Tuesday, 18 March 2014

Bible Reading Thoughts for March 18the Reading Thoughts for March 18th

Lev 26 - we read of what God had done for Israel in breaking the yoke of bondage in Egypt and bringing them out to bring them to the promised land.

Verse 13: "I am the LORD your God, which brought you forth out of the land of Egypt, that ye should not be their bondmen; and I have broken (lit = crush) the bands of your yoke, and made you go upright"

This echoes to what God has done for us, through the Lord Jesus Christ:

"Come unto me, all ye that labour and are heavy laden, and I will give you rest. Take my yoke upon you, and learn of me; for I am meek and lowly in heart: and ye shall find rest unto your souls. For my yoke is easy (lit = useful), and my burden is light" (Matt 11:28-30)

As we are now are people who have had our bondage broken, and have been lifted up from that burden.  Let us indeed in our daily lives be an upright people, seeking to serve our God with all our heart, mind and soul.
"SEARCH ME O GOD, AND KNOW MY HEART"

     Do you, do I, want God to really “know my heart”? The concluding words of David’s Psalm 139 are some of the most challenging in Scripture.  It seems obvious that David wrote it when he had formed a most intimate relationship with God, he declares, “How precious to me are your thoughts O God!  How vast is the sum of them!  If I would count them, they are more than the sand.  I awake, and I am still with you.” [v.17,18]
     David’s meditations in this Psalm are most meaningful, he had a sense of really being “with God” and God, with him.  How intensely personal is his closing appeal to the Almighty, “Search me, O God, and know my heart!  Try me and know my thoughts!  And see if there is any grievous way in me, and lead me in the way everlasting!”   But that leading by God comes at a price – the surrender of self, of our human inclinations - to God’s leading.
     David surely knew what Moses wrote at God’s direction, we read it today in Leviticus ch. 26.  The first 13 verses list all the blessings to come on the nation if they will truly serve their God who has delivered them from slavery in Egypt. “I will make my dwelling among you,” says God, “I will walk among you and will be your God, and you shall be my people.” [v.11,12]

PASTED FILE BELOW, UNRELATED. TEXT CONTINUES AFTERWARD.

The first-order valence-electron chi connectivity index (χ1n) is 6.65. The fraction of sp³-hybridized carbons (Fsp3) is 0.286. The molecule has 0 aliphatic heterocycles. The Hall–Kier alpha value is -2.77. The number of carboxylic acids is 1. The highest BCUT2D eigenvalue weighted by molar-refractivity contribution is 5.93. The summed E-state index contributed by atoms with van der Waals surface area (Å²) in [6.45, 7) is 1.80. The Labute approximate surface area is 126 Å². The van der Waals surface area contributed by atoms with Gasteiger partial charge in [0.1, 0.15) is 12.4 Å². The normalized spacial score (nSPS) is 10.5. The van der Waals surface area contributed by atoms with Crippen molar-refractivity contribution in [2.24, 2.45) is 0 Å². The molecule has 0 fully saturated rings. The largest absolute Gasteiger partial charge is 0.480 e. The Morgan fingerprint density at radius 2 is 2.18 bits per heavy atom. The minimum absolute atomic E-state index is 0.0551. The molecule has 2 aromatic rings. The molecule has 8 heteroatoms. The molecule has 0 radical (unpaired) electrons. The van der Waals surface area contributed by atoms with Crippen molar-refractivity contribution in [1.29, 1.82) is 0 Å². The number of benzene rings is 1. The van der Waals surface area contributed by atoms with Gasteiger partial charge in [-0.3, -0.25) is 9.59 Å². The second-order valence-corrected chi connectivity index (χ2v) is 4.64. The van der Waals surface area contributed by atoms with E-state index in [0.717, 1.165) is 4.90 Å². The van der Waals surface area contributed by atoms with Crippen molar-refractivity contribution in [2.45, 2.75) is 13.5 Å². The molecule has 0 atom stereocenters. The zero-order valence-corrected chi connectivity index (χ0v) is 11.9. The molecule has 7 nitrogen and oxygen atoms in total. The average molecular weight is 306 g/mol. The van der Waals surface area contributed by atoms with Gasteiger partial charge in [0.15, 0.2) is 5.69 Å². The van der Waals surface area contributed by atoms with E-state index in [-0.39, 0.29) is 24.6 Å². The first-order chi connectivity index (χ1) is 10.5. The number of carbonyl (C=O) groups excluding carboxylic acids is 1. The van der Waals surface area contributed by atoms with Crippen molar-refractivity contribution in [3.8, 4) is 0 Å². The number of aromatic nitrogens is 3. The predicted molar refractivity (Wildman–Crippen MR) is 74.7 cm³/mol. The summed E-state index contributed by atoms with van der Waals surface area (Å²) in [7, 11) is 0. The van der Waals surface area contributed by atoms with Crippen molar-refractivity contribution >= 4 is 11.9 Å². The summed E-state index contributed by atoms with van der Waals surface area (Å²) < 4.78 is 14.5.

David was leading the people to do this – he would have fallen asleep in death  convinced that his son Solomon would complete what he had begun in making the nation, God’s people.  His Psalm explains a vital underlying factor in serving God, that, observing God’s laws, must be followed by an attitude of heart and mind that achieves a personal relationship with God.  Sadly, the rest of Leviticus 26, which details the actions of God when there is a failure to obey his laws, came terribly true for most who journeyed to the promised land under Moses..
     Our awareness - of the white and black of the paths of life – is vital for our eternal health: they are excellently summed up in the words of Jesus in the last verse of our Luke (ch.9) reading.  “No one who puts his hand to the plough and looks back is fit for the kingdom of God.”  Our innermost thoughts as we prayerfully read God’s word each day will keep us looking forward.

“Fearfully and wonderfully made”

(March 18)

I remember searchlights as a boy. Beams of light would sweep across the sky from near where I lived. They were searching for enemy planes, if they found one they would lock on to it and the gunners would try to shoot it down. My wife Fran had gunners right near her house.
We were reminded of this by our reading of Psalm 139 today. “Oh LORD you have searched me and known me! You know when I sit down and when I rise up … you search out my path” (Psalm 139:1-3). But David realizes that God’s power to “see” extends far beyond what we do physically. We read, “you discern my thoughts from afar … even before a word is on my tongue …” (Psalm 139:4).
In the language young people use today, they would describe as ‘awesome’ the thought that God knows our thoughts before we even put them into words. That really is a searchlight on the mind. We cannot limit the meaning to David personally.
BUT there is even more than this in what he writes, a wonderful inspiration by God! We read, “For you formed my inward parts, you knitted me together in my mother’s womb. I praise you for I am fearfully and wonderfully made … your eyes saw my unformed substance” (Psalm 139:13,14,16).
Today, clever men have unravelled some of the secrets of DNA and the human genome. David was inspired to write 3,000 years ago of his “unformed substance”, i.e DNA.
Finally, the word ‘SEARCH’ occurs again at the climax of the Psalm, “Search me O God, and know my heart, try me and know my thoughts … and lead me in the way everlasting” (Psalm 139:23,24). Would I, would you, want to sense God’s searchlight on your thoughts? If the answer is “No” then should it not also be ‘No’ to the question as to whether we want to led by God in the way everlasting?